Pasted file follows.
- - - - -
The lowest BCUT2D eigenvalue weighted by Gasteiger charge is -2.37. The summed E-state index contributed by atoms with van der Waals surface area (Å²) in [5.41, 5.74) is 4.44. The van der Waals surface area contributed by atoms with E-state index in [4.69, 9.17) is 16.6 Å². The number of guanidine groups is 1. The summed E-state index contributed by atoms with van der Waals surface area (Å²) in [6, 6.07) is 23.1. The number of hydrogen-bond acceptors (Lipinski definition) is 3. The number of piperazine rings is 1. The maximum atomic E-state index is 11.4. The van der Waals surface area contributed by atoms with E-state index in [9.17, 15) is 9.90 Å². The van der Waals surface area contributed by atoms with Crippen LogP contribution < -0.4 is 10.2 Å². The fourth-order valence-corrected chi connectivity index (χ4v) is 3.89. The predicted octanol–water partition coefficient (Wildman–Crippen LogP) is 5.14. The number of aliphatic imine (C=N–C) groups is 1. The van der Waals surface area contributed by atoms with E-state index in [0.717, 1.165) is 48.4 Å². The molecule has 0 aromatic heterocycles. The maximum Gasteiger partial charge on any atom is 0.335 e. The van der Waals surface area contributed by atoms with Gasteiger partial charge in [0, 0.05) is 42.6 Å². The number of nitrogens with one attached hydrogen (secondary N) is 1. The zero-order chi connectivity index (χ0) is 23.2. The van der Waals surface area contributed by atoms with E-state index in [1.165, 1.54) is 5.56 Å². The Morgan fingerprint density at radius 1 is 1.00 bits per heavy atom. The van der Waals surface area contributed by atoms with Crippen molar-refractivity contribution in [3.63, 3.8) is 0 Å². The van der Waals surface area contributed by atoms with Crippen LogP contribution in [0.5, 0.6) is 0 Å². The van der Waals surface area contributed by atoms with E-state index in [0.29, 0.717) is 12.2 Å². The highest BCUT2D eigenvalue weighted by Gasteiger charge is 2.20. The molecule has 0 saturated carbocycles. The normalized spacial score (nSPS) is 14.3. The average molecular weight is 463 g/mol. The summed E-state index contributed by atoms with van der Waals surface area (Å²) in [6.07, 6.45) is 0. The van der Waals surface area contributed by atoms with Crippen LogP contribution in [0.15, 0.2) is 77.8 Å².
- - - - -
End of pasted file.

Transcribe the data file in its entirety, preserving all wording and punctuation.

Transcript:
The lowest BCUT2D eigenvalue weighted by Gasteiger charge is -2.37. The summed E-state index contributed by atoms with van der Waals surface area (Å²) in [5.41, 5.74) is 4.44. The van der Waals surface area contributed by atoms with E-state index in [4.69, 9.17) is 16.6 Å². The number of guanidine groups is 1. The summed E-state index contributed by atoms with van der Waals surface area (Å²) in [6, 6.07) is 23.1. The number of hydrogen-bond acceptors (Lipinski definition) is 3. The number of piperazine rings is 1. The maximum atomic E-state index is 11.4. The van der Waals surface area contributed by atoms with E-state index in [9.17, 15) is 9.90 Å². The van der Waals surface area contributed by atoms with Crippen LogP contribution < -0.4 is 10.2 Å². The fourth-order valence-corrected chi connectivity index (χ4v) is 3.89. The predicted octanol–water partition coefficient (Wildman–Crippen LogP) is 5.14. The number of aliphatic imine (C=N–C) groups is 1. The van der Waals surface area contributed by atoms with E-state index in [0.717, 1.165) is 48.4 Å². The molecule has 0 aromatic heterocycles. The maximum Gasteiger partial charge on any atom is 0.335 e. The van der Waals surface area contributed by atoms with Gasteiger partial charge in [0, 0.05) is 42.6 Å². The number of nitrogens with one attached hydrogen (secondary N) is 1. The zero-order chi connectivity index (χ0) is 23.2. The van der Waals surface area contributed by atoms with E-state index in [1.165, 1.54) is 5.56 Å². The Morgan fingerprint density at radius 1 is 1.00 bits per heavy atom. The van der Waals surface area contributed by atoms with Crippen molar-refractivity contribution in [3.63, 3.8) is 0 Å². The van der Waals surface area contributed by atoms with Crippen LogP contribution in [0.5, 0.6) is 0 Å². The van der Waals surface area contributed by atoms with E-state index in [0.29, 0.717) is 12.2 Å². The highest BCUT2D eigenvalue weighted by Gasteiger charge is 2.20. The molecule has 0 saturated carbocycles. The normalized spacial score (nSPS) is 14.3. The average molecular weight is 463 g/mol. The summed E-state index contributed by atoms with van der Waals surface area (Å²) in [6.07, 6.45) is 0. The van der Waals surface area contributed by atoms with Crippen LogP contribution in [0.15, 0.2) is 77.8 Å².